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Human–tiger Panthera tigris conflict and its perception in Bardia National Park, Nepal

  • Babu R. Bhattarai (a1) and Klaus Fischer (a2)
Abstract

Human–wildlife conflict is a significant problem that often results in retaliatory killing of predators. Such conflict is particularly pronounced between humans and tigers Panthera tigris because of fatal attacks by tigers on humans. We investigated the incidence and perception of human–tiger conflict in the buffer zone of Bardia National Park, Nepal, by interviewing 273 local householders and 27 key persons (e.g. representatives of local communities, Park officials). Further information was compiled from the Park's archives. The annual loss of livestock attributable to tigers was 0.26 animals per household, amounting to an annual loss of 2% of livestock. Livestock predation rates were particularly high in areas with low abundance of natural prey. During 1994–2007 12 people were killed and a further four injured in tiger attacks. Nevertheless, local people generally had a positive attitude towards tiger conservation and were willing to tolerate some loss of livestock but not human casualties. This positive attitude indicates the potential for implementation of appropriate conservation measures and we propose mitigation strategies such as education, monetary compensation and monitoring of tigers.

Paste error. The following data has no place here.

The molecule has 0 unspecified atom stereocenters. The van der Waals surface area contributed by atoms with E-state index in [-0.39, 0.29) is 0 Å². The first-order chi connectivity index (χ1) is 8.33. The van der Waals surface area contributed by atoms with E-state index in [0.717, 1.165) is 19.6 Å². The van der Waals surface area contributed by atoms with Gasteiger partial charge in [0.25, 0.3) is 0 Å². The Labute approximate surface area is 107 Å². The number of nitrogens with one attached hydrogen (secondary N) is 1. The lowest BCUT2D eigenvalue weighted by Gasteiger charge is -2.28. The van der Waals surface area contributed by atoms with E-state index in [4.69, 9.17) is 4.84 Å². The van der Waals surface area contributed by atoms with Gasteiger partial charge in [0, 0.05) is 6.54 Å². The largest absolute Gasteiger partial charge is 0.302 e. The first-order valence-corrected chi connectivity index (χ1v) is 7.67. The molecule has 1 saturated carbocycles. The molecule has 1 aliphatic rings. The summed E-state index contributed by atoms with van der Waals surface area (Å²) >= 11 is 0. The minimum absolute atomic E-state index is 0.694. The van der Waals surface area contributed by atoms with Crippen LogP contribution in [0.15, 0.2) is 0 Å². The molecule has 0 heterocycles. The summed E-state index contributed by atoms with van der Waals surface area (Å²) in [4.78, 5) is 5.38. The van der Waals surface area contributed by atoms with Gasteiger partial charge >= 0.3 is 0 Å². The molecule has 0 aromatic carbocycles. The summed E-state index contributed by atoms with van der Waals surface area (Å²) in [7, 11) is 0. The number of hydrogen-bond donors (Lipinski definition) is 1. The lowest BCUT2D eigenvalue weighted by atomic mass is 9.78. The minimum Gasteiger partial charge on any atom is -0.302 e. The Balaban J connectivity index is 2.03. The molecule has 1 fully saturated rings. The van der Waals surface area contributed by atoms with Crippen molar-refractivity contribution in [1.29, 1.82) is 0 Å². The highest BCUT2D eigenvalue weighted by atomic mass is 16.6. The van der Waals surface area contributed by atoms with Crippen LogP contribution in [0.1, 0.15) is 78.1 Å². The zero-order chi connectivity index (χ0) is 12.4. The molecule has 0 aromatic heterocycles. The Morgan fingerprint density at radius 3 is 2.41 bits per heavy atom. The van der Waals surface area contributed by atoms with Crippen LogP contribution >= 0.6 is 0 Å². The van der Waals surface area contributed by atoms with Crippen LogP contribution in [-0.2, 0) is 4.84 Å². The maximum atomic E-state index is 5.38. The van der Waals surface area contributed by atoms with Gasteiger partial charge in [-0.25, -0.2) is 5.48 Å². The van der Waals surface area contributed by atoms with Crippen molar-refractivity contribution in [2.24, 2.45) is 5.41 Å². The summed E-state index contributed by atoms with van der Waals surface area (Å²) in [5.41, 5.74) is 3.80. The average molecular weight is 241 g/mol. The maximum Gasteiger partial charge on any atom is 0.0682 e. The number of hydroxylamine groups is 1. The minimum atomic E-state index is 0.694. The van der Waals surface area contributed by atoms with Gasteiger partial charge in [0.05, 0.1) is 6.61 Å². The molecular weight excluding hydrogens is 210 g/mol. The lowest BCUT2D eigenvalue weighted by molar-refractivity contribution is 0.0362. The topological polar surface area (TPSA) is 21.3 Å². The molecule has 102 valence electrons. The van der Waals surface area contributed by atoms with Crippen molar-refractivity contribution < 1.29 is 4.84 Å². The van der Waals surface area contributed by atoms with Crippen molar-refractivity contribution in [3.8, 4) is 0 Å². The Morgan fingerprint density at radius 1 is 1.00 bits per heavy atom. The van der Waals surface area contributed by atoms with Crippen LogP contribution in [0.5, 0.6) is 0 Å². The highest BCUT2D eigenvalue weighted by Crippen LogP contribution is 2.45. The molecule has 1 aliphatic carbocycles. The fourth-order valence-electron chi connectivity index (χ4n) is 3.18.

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Corresponding author
(Corresponding author) E-mail klaus.fischer@uni-greifswald.de
References
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Oryx
  • ISSN: 0030-6053
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